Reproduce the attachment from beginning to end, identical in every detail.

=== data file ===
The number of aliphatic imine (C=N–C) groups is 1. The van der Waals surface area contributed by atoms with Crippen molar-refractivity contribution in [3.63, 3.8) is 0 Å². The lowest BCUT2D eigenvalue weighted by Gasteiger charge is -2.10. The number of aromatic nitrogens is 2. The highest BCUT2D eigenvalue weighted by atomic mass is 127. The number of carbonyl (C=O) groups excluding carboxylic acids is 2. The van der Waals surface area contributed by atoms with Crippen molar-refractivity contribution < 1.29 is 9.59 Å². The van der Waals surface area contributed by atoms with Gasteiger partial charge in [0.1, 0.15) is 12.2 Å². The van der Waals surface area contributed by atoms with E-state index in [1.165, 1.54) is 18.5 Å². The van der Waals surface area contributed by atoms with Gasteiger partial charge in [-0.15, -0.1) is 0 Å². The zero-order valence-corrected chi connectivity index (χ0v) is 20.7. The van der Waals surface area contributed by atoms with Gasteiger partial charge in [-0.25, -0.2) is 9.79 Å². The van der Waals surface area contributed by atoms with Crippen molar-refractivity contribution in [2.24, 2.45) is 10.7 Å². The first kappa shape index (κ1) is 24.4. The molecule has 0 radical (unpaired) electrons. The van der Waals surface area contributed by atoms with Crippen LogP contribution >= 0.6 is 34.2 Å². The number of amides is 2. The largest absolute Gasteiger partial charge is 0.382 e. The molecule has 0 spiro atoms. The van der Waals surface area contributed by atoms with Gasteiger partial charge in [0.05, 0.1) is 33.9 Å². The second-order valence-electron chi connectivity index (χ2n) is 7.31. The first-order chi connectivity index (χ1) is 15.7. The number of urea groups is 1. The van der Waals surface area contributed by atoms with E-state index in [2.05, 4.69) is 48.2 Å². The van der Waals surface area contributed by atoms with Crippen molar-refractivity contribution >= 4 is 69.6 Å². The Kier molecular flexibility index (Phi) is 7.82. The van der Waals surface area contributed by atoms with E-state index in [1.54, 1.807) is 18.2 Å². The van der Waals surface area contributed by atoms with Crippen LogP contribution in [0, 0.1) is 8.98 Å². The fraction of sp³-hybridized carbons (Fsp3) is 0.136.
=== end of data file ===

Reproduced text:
The number of aliphatic imine (C=N–C) groups is 1. The van der Waals surface area contributed by atoms with Crippen molar-refractivity contribution in [3.63, 3.8) is 0 Å². The lowest BCUT2D eigenvalue weighted by Gasteiger charge is -2.10. The number of aromatic nitrogens is 2. The highest BCUT2D eigenvalue weighted by atomic mass is 127. The number of carbonyl (C=O) groups excluding carboxylic acids is 2. The van der Waals surface area contributed by atoms with Crippen molar-refractivity contribution < 1.29 is 9.59 Å². The van der Waals surface area contributed by atoms with Gasteiger partial charge in [0.1, 0.15) is 12.2 Å². The van der Waals surface area contributed by atoms with E-state index in [1.165, 1.54) is 18.5 Å². The van der Waals surface area contributed by atoms with Gasteiger partial charge in [-0.15, -0.1) is 0 Å². The zero-order valence-corrected chi connectivity index (χ0v) is 20.7. The van der Waals surface area contributed by atoms with Gasteiger partial charge in [-0.25, -0.2) is 9.79 Å². The van der Waals surface area contributed by atoms with Crippen molar-refractivity contribution in [2.24, 2.45) is 10.7 Å². The first kappa shape index (κ1) is 24.4. The molecule has 0 radical (unpaired) electrons. The van der Waals surface area contributed by atoms with Crippen LogP contribution >= 0.6 is 34.2 Å². The number of amides is 2. The largest absolute Gasteiger partial charge is 0.382 e. The molecule has 0 spiro atoms. The van der Waals surface area contributed by atoms with Gasteiger partial charge in [0.05, 0.1) is 33.9 Å². The second-order valence-electron chi connectivity index (χ2n) is 7.31. The first-order chi connectivity index (χ1) is 15.7. The number of urea groups is 1. The van der Waals surface area contributed by atoms with E-state index in [2.05, 4.69) is 48.2 Å². The van der Waals surface area contributed by atoms with Crippen molar-refractivity contribution >= 4 is 69.6 Å². The Kier molecular flexibility index (Phi) is 7.82. The van der Waals surface area contributed by atoms with E-state index in [1.54, 1.807) is 18.2 Å². The van der Waals surface area contributed by atoms with Crippen LogP contribution in [0, 0.1) is 8.98 Å². The fraction of sp³-hybridized carbons (Fsp3) is 0.136.